Even the Chicago Tribune understands that there are some benefits from being armed
How to talk to a pirate
November 22, 2008
An Indian warship destroyed a suspected pirate vessel Tuesday off the Horn of Africa. It was the second time in a week that India has used force to fight piracy off the eastern coast of Africa.
Enough saber-rattling. Sink a ship. Now there's a language pirates can understand. . . . .
All told, more than 90 ships have been hijacked off the Horn of Africa this year. Ransoms paid to free the ships could reach $50 million by the end of the year.
This has caused much hand-wringing in government circles, and some sober decisions by the firms that ship through the region. Some have decided to reroute their ships all the way around the Cape of Good Hope. That could add 12 to 15 days, at a cost of $20,000 to $30,000 per day, to each trip. Better that than have your ship and crew while away the days and weeks in some pirate cove. . . .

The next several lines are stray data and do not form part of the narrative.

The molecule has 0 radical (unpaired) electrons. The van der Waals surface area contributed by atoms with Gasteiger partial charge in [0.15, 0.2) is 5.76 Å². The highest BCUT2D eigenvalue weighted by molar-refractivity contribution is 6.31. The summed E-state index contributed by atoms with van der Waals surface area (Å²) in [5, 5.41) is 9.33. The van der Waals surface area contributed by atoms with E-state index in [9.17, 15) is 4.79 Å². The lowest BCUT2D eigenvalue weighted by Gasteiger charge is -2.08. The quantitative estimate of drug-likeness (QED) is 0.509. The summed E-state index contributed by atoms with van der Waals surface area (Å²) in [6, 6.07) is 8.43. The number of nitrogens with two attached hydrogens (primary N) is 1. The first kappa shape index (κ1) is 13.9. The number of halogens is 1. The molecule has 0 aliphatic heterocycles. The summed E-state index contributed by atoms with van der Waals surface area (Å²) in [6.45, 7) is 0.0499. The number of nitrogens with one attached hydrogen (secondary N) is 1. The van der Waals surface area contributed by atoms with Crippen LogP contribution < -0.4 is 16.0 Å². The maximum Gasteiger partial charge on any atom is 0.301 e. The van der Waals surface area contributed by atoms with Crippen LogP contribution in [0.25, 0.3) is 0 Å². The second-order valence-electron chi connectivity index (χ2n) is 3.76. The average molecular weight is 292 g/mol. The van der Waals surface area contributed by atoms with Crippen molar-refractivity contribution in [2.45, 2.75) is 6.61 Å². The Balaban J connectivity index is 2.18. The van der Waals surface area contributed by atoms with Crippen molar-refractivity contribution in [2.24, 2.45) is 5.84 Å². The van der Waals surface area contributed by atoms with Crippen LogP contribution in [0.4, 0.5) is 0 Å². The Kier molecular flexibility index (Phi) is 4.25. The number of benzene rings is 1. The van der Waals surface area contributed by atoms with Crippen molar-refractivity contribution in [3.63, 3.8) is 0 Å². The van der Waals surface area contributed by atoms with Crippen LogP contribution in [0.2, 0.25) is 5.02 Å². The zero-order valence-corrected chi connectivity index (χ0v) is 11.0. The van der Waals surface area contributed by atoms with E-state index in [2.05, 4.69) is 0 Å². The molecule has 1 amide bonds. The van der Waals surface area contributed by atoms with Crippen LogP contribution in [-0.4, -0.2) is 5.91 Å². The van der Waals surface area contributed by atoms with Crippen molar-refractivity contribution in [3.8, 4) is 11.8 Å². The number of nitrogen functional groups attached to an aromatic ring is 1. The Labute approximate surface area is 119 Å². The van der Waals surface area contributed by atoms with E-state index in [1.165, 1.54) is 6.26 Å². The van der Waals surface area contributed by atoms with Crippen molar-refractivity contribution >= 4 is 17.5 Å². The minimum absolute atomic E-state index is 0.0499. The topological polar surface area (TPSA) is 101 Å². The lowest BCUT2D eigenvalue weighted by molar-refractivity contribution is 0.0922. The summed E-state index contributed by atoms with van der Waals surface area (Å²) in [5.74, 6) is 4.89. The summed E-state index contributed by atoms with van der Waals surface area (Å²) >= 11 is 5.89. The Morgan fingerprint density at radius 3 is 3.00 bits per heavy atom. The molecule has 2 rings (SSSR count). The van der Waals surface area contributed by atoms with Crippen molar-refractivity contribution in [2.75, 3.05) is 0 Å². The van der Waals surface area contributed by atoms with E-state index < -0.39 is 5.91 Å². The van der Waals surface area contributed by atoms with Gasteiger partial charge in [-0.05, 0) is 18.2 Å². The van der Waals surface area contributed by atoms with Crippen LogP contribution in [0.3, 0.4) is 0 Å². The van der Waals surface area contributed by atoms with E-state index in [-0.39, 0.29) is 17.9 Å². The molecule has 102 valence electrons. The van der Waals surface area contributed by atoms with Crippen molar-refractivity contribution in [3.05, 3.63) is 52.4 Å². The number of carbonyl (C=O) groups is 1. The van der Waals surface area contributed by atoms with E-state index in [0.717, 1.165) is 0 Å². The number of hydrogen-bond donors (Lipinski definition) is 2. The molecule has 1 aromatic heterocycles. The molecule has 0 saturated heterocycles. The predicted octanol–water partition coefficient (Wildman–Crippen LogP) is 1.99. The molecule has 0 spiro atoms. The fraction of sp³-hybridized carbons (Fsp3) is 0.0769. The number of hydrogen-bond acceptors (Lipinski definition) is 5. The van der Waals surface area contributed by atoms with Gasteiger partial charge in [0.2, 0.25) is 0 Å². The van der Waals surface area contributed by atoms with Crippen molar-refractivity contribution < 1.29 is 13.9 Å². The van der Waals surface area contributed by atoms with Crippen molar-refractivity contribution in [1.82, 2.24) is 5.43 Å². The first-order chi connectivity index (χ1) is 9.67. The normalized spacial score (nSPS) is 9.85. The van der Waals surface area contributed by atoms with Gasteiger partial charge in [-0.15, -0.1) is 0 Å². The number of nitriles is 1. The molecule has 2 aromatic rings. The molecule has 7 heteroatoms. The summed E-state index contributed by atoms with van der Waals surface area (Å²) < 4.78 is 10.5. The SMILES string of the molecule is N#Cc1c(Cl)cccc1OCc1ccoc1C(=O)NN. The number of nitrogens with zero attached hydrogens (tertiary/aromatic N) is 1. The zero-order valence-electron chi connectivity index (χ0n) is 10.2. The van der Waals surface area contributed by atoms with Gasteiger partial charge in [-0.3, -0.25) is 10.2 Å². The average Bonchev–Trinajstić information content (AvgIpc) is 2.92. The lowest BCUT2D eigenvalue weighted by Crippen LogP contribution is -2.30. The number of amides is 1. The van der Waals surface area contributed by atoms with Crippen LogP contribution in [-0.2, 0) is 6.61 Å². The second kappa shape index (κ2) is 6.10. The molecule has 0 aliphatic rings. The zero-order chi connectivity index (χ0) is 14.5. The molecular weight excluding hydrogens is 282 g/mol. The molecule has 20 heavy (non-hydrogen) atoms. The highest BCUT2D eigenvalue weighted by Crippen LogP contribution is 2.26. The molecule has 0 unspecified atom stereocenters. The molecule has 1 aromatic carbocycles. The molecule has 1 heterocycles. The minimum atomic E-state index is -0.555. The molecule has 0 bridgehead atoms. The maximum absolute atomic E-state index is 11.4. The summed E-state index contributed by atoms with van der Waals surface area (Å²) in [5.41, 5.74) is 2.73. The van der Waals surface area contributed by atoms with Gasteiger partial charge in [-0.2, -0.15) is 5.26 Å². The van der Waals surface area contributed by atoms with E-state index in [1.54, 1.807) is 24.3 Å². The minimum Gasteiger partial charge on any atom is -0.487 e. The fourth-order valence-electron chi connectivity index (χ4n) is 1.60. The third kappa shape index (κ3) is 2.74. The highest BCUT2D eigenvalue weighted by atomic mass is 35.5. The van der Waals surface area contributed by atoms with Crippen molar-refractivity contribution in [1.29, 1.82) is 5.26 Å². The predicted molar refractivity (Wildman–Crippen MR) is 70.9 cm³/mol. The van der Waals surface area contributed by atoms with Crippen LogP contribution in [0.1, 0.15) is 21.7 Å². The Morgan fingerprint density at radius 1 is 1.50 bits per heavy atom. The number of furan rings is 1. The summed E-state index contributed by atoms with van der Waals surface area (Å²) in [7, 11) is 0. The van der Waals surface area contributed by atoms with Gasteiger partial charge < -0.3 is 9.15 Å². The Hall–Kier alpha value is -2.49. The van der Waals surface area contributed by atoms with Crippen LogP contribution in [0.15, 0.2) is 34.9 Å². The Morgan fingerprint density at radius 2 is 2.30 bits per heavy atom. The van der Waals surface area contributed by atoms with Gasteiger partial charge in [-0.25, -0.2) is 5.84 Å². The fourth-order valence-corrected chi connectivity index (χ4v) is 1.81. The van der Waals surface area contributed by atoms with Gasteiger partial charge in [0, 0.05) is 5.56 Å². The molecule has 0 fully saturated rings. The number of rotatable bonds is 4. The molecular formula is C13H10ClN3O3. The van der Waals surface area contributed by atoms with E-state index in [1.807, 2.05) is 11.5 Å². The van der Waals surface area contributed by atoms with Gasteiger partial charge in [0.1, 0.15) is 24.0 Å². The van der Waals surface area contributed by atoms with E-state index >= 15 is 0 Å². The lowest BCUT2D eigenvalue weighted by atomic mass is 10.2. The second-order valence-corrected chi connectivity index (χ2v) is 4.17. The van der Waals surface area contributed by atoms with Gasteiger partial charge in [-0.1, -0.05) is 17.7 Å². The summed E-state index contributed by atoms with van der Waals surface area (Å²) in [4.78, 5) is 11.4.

The piracy, though, has become a real economic problem.
The international patrols seem to be having little impact. Pirates have responded by moving their raids further offshore. In effect, they've created a much larger field of play. The Sirius Star was captured 450 nautical miles off the Kenyan coast, southeast of Mombasa, in the Indian Ocean—a body of water so vast that naval forces can't provide a blanket patrol.
So it looks like the shipping firms have a decision to make: avoid the region altogether or arm their ships to fend off direct attacks.
There are some creative ways to do that. According to the International Maritime Bureau, a chemical tanker fought off pirates armed with automatic weapons by releasing foam from fire hoses into the waters around the ship. In 2005 a cruise ship used a Long Range Acoustic Device, capable of causing permanent ear damage and temporary vision loss, to fend off a pirate attack on Somalia's coast.Or you can do as India did and stop the pirates the old-fashioned way: sink them.
I was thinking about posting this, but I want to thank Brian Shelley for his note.